What goes up must come down.
Oh yeah? Today I learned about how a cat climbs a tree easily and could probably come down easily but looks how far down down is and turns into a first-class chicken cat.
Which reminds me I also don’t have claws, and fingers trying to hold on to shingles—on the edge of a drop—not good to think about, either.
I should of thought—
Yes, plenty of time to think now that it doesn’t do me any good.
Odd how nobody comes out to play on Sundays, we have our big meal at noon after church and popcorn and slices of apple, sometimes bread-and-milk for “supper” and watch Ed Sullivan or Jack Benny—does everybody on the block do the same? But this is Saturday, not Sunday, and it’s like the whole town is deserted, you’d think somebody would be somewhere I could wave at.
A hour ago (it must be a hour!) there was Benny and his new high-top tennis shoes under Mrs. Geister’s weeping willow. He thought nobody could see him since he couldn’t see out, but those white shoes! Who could miss ‘em?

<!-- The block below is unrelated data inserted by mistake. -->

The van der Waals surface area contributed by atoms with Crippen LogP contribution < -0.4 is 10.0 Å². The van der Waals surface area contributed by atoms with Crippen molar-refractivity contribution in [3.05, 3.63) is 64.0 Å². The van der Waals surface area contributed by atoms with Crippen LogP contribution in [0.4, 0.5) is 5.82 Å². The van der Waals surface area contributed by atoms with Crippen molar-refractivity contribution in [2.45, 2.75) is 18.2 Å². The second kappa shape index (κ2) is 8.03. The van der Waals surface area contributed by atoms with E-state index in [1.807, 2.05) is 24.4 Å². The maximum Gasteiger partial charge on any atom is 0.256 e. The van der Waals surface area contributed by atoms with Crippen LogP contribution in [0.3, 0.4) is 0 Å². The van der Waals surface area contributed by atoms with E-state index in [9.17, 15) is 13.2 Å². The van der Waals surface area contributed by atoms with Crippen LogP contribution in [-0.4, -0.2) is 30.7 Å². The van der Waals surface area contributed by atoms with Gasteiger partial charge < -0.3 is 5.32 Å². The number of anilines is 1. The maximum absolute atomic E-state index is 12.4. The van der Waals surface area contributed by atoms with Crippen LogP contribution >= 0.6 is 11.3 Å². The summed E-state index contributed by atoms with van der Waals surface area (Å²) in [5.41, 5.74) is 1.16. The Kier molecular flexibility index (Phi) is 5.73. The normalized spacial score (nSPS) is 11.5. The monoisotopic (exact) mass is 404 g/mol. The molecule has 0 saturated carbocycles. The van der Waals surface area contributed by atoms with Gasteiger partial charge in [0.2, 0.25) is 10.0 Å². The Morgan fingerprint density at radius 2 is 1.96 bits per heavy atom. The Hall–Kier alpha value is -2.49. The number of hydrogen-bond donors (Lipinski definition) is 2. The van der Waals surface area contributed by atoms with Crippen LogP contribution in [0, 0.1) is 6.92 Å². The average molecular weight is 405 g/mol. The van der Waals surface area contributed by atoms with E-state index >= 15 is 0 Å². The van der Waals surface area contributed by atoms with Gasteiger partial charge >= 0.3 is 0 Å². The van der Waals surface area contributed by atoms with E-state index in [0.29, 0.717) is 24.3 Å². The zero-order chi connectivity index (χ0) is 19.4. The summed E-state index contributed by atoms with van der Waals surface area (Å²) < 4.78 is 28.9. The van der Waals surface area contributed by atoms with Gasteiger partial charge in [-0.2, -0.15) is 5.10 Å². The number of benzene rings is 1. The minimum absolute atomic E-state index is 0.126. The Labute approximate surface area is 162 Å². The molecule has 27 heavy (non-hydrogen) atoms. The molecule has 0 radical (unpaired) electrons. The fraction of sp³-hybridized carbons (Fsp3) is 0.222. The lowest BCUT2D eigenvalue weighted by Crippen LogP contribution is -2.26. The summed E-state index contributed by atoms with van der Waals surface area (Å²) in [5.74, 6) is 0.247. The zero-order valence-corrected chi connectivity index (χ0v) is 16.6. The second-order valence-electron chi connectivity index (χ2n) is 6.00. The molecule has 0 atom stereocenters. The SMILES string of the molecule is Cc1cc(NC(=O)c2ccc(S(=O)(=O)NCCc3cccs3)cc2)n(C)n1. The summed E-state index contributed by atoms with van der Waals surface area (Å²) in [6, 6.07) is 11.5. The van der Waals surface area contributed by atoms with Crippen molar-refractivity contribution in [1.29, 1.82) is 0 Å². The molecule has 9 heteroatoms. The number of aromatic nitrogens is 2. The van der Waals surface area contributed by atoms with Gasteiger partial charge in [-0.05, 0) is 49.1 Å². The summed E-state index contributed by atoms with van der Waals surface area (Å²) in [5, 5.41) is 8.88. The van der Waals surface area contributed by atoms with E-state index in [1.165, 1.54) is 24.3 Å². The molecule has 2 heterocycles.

“I see you, Benny!”
I called twice more, he still wouldn’t move. I wasn’t gonna crawl in there to tag him, serve him right if he never came out, his mother had to call the cops or something.
Nicholas was easy to spot too, once I went down the block two houses. Between houses, grinning like a goofball, but Nicholas is fast. I already chased him halfway down the block and didn’t come close. Fast, and only gets caught if he gives in and lets you.